Looking Beyond Affirmative Action

Readers suggest that simply continuing—or ending—it are not the only options.

College students on campus
Stefani Reynolds / Bloomberg / Getty; The Atlantic

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Earlier this week, I asked for your thoughts on racial preferences in college admissions. For context, Pew found in 2019 that “most Americans (73%) say colleges and universities should not consider race or ethnicity when making decisions about student admissions. Just 7% say race should be a major factor in college admissions, while 19% say it should be a minor factor.”

Daniel defends affirmative action on utilitarian grounds:

Steps to bring minority representation in higher ed closer to the general population have fairness and constitutional issues. But if we had not had them the last 30 years, we would have a much more unjust society and much more racial enmity. The aggregate good done for minority applicants far exceeds the aggregate harm done to white applicants.  

L.H. objects to racial preferences:

From my perspective as a well-off, well-educated member of a stereotypically “disadvantaged” minority: What bugs me most is the premise that being a member of a racial minority automatically puts you at a disadvantage that you need special treatment to overcome. It might be true that a random Black- or Hispanic-identifying applicant, let’s say, is more likely to live in poverty or be a first-generation college student.

But admissions officers aren’t making decisions about racial composites; they’re admitting individuals whose experiences diverge immensely from the stereotypical narrative of their race.

Among “Hispanics” in particular, you might see Central American immigrants who’ve endured extensive hardships and disruptions to their education, native New Mexicans whose families have lived and prospered in the Southwest since the region was a Spanish colony, second-or-third generation Cuban-Americans (like myself) descended from the island’s educated elite, who had the resources and stateside connections to escape the Castro regime, and plenty of perfectly average middle-class people who grew up in the suburbs with 2.2 siblings and whose parents have Some College Education.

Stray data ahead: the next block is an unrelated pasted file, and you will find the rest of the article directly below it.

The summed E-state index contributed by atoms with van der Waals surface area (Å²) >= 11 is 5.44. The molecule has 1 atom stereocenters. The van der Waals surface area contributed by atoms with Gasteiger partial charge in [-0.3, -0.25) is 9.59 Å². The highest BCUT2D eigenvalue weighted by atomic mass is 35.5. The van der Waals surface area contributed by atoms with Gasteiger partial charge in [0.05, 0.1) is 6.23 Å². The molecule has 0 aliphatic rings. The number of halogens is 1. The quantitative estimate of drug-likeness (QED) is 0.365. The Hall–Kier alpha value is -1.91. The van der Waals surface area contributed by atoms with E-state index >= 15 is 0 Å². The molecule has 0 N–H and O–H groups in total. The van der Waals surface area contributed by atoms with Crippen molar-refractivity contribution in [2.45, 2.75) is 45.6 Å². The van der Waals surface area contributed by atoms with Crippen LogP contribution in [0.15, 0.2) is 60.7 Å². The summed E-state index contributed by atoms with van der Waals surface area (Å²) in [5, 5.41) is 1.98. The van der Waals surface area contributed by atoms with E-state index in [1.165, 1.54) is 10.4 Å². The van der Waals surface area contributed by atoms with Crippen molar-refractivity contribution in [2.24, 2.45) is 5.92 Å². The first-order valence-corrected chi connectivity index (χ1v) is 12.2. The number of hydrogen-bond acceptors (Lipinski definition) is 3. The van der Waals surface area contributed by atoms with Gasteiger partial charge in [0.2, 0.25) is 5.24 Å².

I understand the impulse behind affirmative action—elite schools feel good about themselves for putting a thumb on the scale for children of migrant farmworkers. But I’m just as Hispanic as those folks, and both my maternal grandparents have doctoral degrees. It makes no sense for an admissions policy to give us the same special treatment because we’d check the same box (out of maybe five or six options) on the “race” section of an application. Whether or not you think affirmative action is morally justified, applying it on the basis of race alone is both ludicrous and only superficially equitable.

Mark believes that meritocracy is “the fundamental ingredient of a successful culture” and that racial preferences and legacy admissions in higher education both undermine it, because when people from an upper-class background get better treatment due to their skin color or where their parents went to college, “that is the antithesis of equality.” He adds, “I would support affirmative action using a student’s economic background. In today’s America, money equals power.”

Jim argues that we wouldn’t need racial preferences if we ended capitalism:

The intention of Affirmative Action, as I interpret, is to correct systemic imbalances. Imbalance can be thought of as a deficit incurred by the exercise of advantage by one entity over another. By claiming the advantage, the deficit is immediately created for the disadvantaged one, and a debt simultaneously burdens the other, the metaphysical cost of advantage. The “privileged” debtor SHOULD recognize the necessity of clearing the debt ASAP, as it is compounding, just as the inevitable depreciation of the creditor’s opportunity is compounding. (In the US, of course, we are quite comfortable with the concept of bankruptcy, meaning it’s unremarkable that we would shrug off all types of debts by allowing someone else to bear the cost of our advantage.)